Facebook, the world’s top social media platform, is reportedly seeking to hire hundreds of employees with US national security clearance licenses. As Bloomberg reports: “Workers with such [national security] clearances can access information classified by the US government. Facebook plans to use these people – and their ability to receive government information about potential threats – in the company’s attempt to search more proactively for questionable social media campaigns ahead of elections.”
A Facebook spokesman declined to comment, but the report sounds credible, especially given the context of anti-Russia hysteria. Over the past year, since the election of Donald Trump as US president, the political discourse has been dominated by “Russia-gate” – the notion that somehow Kremlin-controlled hackers and news media meddled in the election. The media angst in the US is comparable to the Red Scare paranoia of the 1950s during the Cold War. Facebook and other US internet companies have been hauled in front of Congressional committees to declare what they know about alleged “Russian influence campaigns.” Chief executives of Facebook, Google, and Twitter, are due to be questioned again next month by the same panels.
Mark Zuckerberg, the 33-year-old CEO of Facebook, initially rebuffed claims his company had unwittingly assisted Russian interference in the last US in November. But after months of non-stop allegations by politicians and prominent news media outlets vilifying Russia, Zuckerberg and the other social media giants are buckling. Led, perhaps unwittingly, by US intelligence fingering of Russian meddling, Facebook, Google, and Twitter are now saying they have discovered postings and advertisements “linked to the Russian government.” Notably, the sources impugning the “offending ads” are the intelligence agencies and members of Congress who are hawkish on the Russia-gate narrative. One glaring weakness in this narrative is that the alleged “Russian ads” involved a spend of $100,000 on Facebook. Twitter identified $274,000 worth of “Russian-linked ads.” Some of the information being promoted appears to be entirely innocuous, such as pet-lovers sharing cute photos of puppies.
It is far from clear how these ads are connected to Russian state agencies allegedly attempting to subvert the US elections. Moscow has dismissed the allegations. Much of it is assumed and taken on face value from claims made by American intelligence and their political and media associates. But what is clear – albeit overlooked in much US media coverage – is the sheer implausibility that the Russian government intended to warp the US presidential election with a few hundred thousand dollars. Facebook alone earns billions of dollars from advertising. The alleged Russian ads represent a drop in the bucket. The expenditure and presumed impact on public opinion is also negligible compared to the billions of dollars American corporations donated to the election campaigns of both Hillary Clinton and Donald Trump.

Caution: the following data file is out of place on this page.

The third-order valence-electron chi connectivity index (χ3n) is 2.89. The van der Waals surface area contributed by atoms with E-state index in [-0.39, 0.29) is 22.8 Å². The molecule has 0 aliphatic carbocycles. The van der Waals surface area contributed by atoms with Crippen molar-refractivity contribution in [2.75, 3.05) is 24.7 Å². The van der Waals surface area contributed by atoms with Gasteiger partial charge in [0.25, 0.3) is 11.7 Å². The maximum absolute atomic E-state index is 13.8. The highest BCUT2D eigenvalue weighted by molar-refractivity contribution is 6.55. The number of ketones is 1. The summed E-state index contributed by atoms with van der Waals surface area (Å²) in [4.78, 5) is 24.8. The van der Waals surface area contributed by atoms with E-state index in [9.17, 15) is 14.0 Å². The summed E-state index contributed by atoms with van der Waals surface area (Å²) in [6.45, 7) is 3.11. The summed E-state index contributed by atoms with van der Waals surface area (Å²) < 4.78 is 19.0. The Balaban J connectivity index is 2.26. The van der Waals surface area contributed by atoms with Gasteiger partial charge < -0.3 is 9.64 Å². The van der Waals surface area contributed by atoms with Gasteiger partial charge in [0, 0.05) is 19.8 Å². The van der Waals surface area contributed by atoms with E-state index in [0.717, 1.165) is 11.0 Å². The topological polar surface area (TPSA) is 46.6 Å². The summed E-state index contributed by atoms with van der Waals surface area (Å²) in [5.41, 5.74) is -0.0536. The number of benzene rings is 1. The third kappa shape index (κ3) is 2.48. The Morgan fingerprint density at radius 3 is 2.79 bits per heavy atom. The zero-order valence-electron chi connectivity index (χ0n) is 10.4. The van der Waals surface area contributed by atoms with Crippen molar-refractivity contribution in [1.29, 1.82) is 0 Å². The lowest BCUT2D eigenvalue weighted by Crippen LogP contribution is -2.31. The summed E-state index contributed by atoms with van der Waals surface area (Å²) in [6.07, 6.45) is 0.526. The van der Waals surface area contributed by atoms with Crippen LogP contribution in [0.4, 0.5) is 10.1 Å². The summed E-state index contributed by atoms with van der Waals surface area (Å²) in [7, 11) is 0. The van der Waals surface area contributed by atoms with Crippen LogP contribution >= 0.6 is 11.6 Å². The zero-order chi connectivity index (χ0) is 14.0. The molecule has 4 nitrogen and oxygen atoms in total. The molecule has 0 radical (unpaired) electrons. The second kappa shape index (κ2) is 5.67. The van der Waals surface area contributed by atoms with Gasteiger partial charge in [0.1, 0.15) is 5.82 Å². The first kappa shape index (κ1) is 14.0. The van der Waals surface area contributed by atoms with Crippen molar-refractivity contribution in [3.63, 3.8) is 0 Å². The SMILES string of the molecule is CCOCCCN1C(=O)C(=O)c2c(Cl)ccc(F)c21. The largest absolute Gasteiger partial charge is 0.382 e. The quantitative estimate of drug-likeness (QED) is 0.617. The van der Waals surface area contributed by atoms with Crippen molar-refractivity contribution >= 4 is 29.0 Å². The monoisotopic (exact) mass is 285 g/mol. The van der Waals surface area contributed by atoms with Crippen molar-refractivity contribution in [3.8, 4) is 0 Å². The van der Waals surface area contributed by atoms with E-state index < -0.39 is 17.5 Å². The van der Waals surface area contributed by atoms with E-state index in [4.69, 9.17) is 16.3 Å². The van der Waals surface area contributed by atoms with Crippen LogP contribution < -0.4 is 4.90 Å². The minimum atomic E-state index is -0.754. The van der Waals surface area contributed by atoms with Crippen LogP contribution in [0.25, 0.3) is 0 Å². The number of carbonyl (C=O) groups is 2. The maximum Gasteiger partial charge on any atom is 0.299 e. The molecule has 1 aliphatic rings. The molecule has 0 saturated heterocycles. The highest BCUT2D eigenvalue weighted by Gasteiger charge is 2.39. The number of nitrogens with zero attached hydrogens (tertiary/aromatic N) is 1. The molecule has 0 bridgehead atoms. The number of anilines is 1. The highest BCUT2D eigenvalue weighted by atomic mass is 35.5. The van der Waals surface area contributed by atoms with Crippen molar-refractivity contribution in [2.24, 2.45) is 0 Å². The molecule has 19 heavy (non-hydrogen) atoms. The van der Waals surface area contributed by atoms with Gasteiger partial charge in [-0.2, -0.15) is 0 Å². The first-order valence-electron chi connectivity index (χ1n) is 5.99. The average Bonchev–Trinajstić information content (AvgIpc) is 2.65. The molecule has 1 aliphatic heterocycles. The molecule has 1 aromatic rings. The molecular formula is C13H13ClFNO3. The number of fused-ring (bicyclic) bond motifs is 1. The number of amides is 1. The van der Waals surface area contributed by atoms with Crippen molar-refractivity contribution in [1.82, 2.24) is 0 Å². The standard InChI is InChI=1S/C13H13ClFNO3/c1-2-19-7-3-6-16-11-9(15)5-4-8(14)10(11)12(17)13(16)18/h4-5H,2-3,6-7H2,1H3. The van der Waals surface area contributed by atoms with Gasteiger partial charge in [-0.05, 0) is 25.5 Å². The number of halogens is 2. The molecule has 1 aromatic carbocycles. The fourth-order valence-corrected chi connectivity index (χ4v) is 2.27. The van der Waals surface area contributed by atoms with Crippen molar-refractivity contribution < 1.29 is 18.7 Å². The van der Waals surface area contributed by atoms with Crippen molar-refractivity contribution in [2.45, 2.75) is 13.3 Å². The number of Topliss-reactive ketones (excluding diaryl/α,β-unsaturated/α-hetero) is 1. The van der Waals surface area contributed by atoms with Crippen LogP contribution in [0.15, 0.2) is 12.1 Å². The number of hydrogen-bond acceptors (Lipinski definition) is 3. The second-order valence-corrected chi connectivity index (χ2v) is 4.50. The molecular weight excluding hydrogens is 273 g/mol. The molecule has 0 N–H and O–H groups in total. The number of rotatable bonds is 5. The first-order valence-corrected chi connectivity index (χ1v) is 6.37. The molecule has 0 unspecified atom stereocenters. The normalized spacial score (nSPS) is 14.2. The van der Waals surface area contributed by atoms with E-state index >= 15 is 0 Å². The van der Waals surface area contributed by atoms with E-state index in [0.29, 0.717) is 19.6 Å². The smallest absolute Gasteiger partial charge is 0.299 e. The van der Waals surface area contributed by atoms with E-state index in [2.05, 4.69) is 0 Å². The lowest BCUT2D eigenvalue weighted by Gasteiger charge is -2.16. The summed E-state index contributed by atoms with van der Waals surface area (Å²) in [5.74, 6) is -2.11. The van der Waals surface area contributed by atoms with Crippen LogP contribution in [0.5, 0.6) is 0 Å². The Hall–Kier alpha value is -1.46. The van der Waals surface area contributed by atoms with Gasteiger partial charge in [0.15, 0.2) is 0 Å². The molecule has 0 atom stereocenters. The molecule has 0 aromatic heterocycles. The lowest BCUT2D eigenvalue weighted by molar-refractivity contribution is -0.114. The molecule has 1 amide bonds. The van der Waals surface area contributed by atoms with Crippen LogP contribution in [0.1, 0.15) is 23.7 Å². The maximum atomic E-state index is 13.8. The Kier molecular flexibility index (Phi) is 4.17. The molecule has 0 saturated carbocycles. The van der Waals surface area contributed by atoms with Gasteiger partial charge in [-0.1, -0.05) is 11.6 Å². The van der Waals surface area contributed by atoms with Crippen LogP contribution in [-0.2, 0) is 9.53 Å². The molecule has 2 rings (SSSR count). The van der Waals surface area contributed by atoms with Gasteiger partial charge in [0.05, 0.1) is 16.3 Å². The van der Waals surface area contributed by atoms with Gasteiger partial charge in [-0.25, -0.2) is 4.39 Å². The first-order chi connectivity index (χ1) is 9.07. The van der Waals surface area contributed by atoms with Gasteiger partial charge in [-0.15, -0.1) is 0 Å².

Alphabet (Google’s parent company) and Facebook are among the top 50 biggest US corporate donors in lobbying the Federal government and Congress. Last year, the top 50 corporations reportedly spent over $700 million, of which Alphabet and Facebook contributed $15 million and $8.7 million, respectively. This expenditure is explicitly intended to influence policy and legislation. So, what’s that about Russia allegedly swaying the presidential election with a fraction of the financial muscle? Facebook’s reported plans to employ US government-validated people who can use their intelligence contacts and prejudices to control what millions of ordinary people will read, watch or listen to is another manifestation of the larger drift into a corporate matrix. Under the preposterous guise of “protecting” from “fake news” and “foreign meddling in elections,” Facebook is turning into a government censor. Source: